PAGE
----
Campaigns can be digital-only with fake crowds clapping and making noises to neta’s speeches in the background (like the IPL match telecast). People can take to technology (like Apple/Jio glass/VR headsets) to enjoy almost real-life experience of being at rallies or in a cricket stadium or even attending classes.

Protests can also go digital. The country can surely do without nuisances such as road blockage, rioting, etc. India can’t fight the virus mutants while allowing various groups to instigate a million mutinies on the side.

Second, the people. All infected people aren’t the same. Some are more infectious than others. The State must focus heavily on quarantining the super-spreaders.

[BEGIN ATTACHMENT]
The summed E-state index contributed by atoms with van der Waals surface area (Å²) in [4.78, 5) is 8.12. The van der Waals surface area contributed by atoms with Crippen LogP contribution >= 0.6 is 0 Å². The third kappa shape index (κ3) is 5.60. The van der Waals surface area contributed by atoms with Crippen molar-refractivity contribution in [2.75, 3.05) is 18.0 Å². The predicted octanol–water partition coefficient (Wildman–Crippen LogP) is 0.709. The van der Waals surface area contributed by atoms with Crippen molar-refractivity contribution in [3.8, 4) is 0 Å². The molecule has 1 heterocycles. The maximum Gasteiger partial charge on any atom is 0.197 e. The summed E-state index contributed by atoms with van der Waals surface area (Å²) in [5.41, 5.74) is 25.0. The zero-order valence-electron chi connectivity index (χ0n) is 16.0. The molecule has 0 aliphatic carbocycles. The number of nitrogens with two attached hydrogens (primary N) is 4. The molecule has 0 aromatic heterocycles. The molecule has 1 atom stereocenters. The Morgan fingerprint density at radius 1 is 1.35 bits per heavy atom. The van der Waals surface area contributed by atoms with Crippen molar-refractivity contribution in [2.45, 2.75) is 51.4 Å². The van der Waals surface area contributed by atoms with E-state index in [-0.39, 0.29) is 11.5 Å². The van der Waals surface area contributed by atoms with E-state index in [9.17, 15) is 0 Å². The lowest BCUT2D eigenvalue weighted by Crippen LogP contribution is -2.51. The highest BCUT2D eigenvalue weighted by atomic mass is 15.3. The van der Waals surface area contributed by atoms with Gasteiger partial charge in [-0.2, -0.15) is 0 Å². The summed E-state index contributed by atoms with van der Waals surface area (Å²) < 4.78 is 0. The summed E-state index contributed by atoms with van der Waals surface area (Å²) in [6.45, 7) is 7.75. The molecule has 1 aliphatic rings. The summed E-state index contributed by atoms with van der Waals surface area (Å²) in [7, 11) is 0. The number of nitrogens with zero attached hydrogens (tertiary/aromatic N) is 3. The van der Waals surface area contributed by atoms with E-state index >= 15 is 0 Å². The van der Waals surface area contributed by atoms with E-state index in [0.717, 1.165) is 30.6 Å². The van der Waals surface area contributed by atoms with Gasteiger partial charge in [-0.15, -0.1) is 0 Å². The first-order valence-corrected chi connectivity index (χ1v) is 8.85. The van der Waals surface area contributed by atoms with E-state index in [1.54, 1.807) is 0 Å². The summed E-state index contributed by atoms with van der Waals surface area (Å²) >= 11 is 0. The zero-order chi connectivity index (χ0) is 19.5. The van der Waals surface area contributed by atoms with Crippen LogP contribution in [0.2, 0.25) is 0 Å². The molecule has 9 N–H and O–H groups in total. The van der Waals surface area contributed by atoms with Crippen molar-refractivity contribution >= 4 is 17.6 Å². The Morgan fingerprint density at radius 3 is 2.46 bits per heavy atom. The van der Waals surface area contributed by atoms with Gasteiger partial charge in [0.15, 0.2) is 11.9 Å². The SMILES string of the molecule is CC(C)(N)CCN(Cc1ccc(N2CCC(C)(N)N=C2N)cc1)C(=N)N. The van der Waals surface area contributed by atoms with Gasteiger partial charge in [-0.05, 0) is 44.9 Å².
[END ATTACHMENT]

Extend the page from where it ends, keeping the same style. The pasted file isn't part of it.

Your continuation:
Second, the State must be strong and have capacity at the right places — a recommendation that has been made so many times by so many people that it’s now a cliche. For the first suggestion to succeed, the State must be strong enough. More importantly, it must be consistent because a strong state also requires legitimacy to take harsh measures and deliver punishment which can be gained only by consistency.

If you allow politicians to conduct political rallies while you beat hawkers for selling vegetables in the street, then don’t expect people to follow the rules.

For the second suggestion to succeed, the State needs to have capacity at the right places. Ideally, we should’ve completely banned international travel when the first case was detected in India.